↩ Gaebelein writes: 'His prayer is composed almost entirely of sentences found in Psalms. Jon 2:2 reminds of Psalm 18:6-7; Psalm 120:1. Jon 2:3 contains a quotation from Psalm 42:7, 'All thy waves and billows passed over me.' In connection with Jon 2:4 consider Psalm 31:22. Jon 2:5 is found in Psalm 18:4, except the seaweed which crowned his head as he went into the deep; also Psalm 69:2. The thanksgiving in Jon 2:6, 'Yet hast Thou brought up my life from the pit, O LORD, my God' is closely allied to Psalm 30:5. The first part of Jon 2:7 is from Psalm 142:3 (marginal reading) and 143:4. The second part is found in Psalm 5:7; Psalm 18:6. The eighth verse reminds of Psalm 31:6 and the ninth verse is to be connected with Psalm 42:4.
From this we can see that Jonah was a man who knew the scripture and prayed the scripture. We should be encouraged more to pray the scriptures for they are truth.
 ↩ Gaebelein writes: 'Like Jonah the nation was called to bear witness to the Gentiles. And as Jonah did not want the knowledge of Jehovah to go to the Gentiles, so the Jews filled with national pride of being the elect nation opposed God's purposes. (SeeAct_13:6-12; Act_13:44-52; Act_14:19-28; Act_17:5-34; Act_18:12, etc.)
Disobedient as Jonah, the nation left the presence of the Lord. Jonah engaged passage on a merchant-ship, and the Jew became a trafficker. Just as it was with Jonah, storm and disaster came upon the nation after their great act of disobedience, when they rejected Christ, and opposed His purposes. Like Jonah, in the midst of all their troubles they did not deny, nor deny now, their nationality, their faith in God; they also confess in some of their prayers, at least the orthodox Jews do, why it is that they are in trouble; that they have sinned and turned away from the Lord.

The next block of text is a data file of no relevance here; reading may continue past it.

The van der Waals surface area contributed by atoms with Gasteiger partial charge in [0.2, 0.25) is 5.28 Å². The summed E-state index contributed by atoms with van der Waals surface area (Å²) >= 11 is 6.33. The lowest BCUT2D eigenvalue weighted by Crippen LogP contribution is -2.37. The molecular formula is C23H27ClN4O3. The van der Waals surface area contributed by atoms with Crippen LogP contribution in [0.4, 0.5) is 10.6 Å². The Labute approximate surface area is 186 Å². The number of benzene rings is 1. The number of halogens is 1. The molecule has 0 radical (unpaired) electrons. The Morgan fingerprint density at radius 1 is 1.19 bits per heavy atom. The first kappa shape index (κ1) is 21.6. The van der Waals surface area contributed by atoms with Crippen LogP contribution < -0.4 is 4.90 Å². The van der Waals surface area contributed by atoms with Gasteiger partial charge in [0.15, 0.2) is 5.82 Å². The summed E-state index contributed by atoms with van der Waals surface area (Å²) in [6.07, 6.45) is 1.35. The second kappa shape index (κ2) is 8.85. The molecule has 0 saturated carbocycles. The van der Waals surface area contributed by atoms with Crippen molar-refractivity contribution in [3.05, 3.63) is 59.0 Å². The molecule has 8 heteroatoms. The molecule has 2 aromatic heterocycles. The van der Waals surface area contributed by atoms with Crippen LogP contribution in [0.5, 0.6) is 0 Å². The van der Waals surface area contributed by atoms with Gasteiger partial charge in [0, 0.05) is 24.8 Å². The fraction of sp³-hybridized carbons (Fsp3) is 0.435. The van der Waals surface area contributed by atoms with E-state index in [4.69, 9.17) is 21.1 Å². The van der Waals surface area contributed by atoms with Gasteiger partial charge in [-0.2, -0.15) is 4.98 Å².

Jonah was cast overboard into the sea. The sea represents the nations; that is where the Jews were cast. As a result of the casting away of Jonah the heathen sailors turned to the Lord and sacrificed unto Him. In Rom:11 we read, 'through their fall (the Jews) salvation came to the Gentiles to provoke them to jealousy.' The belly of the fish represents the grave of the Jews among the nations. They became nationally and spiritually dead. But just as the fish did not digest Jonah; so the nations have not digested the Jew. They remain unassimilated, just as Balaam predicted, 'This nation shall dwell alone and not be reckoned among the nations.' The national preservation of Israel is one of the great miracles in history, just as the preservation of Jonah in the belly of the fish was a miracle.'
 ↩ J Vernon McGee writes: ' I cannot resist making this corny statement: It just goes to show that you can't keep a good man down! Someone else has put it like this, "Even a fish couldn't digest Jonah, the backsliding prophet." But Jonah is a different man now. He's made some vows to God, and one of them is that he is going to Nineveh. His ticket is now to Nineveh.'
This is also a type of the nation of Israel who, being faced with
certain death, will acknowledge that Jesus (salvation) is from the
Lord and will be restored fully to the land. The prophets declared
that there would be a regathering of the Jews back in unbelief
first and then a second regathering in belief. See